For purposes of these appeals, an abbreviated factual history will suffice; a detailed recitation may be found at Simon v. Rando, 374 N.J. Super. 147, 150-52 (App. Div. 2005). In the present cases, third-party investor Cherrystone entered the scene after plaintiffs Richard Simon and TriState Investments, the tax certificate holders, waited more than the two-year period required in N.J.S.A. 54:5-86 and filed actions to foreclose on their tax certificates. Id. at 150-51. Instead of purchasing the subject properties, as it did in Cronecker, here Cherrystone purchased prior tax sale certificates. Id. at 151. Under N.J.S.A. 54:5-54, a holder of a prior tax sale certificate is authorized to redeem a subsequently issued tax sale certificate. The holder of the prior certificate may then file a foreclosure action to acquire the subject property in fee simple. N.J.S.A. 54:5-86 to -87.
Both plaintiff Simon and plaintiff TriState rebuffed Cherrystone's offers to purchase their tax certificates. Id. at 151-52. Without first intervening in the foreclosure actions, Cherrystone made arrangements to have plaintiffs' certificates redeemed in the tax collectors' offices in the municipalities in which the properties were located. Ibid. The tax collectors in both cases accepted the monies necessary for redemption of the tax certificates. Ibid. In both cases, the trial courts ultimately allowed Cherrystone to intervene in the foreclosure actions after the redemption of the tax certificates, and then approved the redemptions, thus thwarting plaintiffs from obtaining title in fee simple to the subject properties. Ibid.
The Appellate Division reversed, in a thorough and well-reasoned opinion written by Judge Grall, finding that Cherrystone's redemptions were invalid. Id. at 157-59. The appellate panel held that "one who redeems an interest acquired post-complaint, without first applying for admission to the action, has not made a valid redemption in the cause." Id. at 158. We granted certification. 183 N.J. 585 (2005).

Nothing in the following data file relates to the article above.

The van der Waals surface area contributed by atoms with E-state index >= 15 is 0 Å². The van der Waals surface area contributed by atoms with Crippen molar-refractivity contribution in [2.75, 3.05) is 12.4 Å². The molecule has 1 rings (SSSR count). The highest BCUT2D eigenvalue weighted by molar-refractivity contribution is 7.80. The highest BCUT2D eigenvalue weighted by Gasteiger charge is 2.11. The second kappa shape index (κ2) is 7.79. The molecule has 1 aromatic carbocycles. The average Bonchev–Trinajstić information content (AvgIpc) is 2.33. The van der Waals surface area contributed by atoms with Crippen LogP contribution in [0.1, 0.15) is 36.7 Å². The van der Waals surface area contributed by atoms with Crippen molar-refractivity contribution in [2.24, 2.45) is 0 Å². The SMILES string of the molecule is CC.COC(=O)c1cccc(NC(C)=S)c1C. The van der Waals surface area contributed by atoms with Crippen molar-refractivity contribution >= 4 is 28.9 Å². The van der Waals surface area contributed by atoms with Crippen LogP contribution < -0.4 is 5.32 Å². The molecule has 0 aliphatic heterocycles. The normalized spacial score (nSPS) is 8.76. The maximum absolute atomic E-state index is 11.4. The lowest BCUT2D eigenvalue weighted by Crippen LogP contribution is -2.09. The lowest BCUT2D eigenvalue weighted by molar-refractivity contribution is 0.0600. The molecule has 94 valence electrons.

We now affirm substantially for the reasons given by Judge Grall with the following caveat. The appellate panel relied on certain broad pronouncements in Wattles v. Plotts, 120 N.J. 444, 450-53 (1990), which condemned intermeddling by third-party investors (described as heir hunters) in the tax sale foreclosure process. In Cronecker, supra, we rejected the view suggested in Wattles that after the filing of a foreclosure action a third-party investor who purchases property for more than nominal consideration and properly intervenes in the action may be barred from redeeming a tax sale certificate on public policy grounds. ___ N.J. at ___ (slip op. at 31).
As more fully explained in Cronecker, a third-party investor, such as Cherrystone, must intervene in the foreclosure action before attempting to redeem the certificate at the tax collector's office. Id. at ___ (slip op. at 42-45). That follows from a plain reading of the relevant sections of N.J.S.A. 54:5-89.1 and 54:5-98. Specifically, N.J.S.A. 54:5-98 states that "[a]fter the complaint has been filed redemption shall be made in that cause only, provided notice of the suit has been filed in the office of the tax collector." (emphasis added); see also R. 4:64-6(b) ("In such actions redemption shall be made in the action only, provided notice of the action has been filed in the tax ...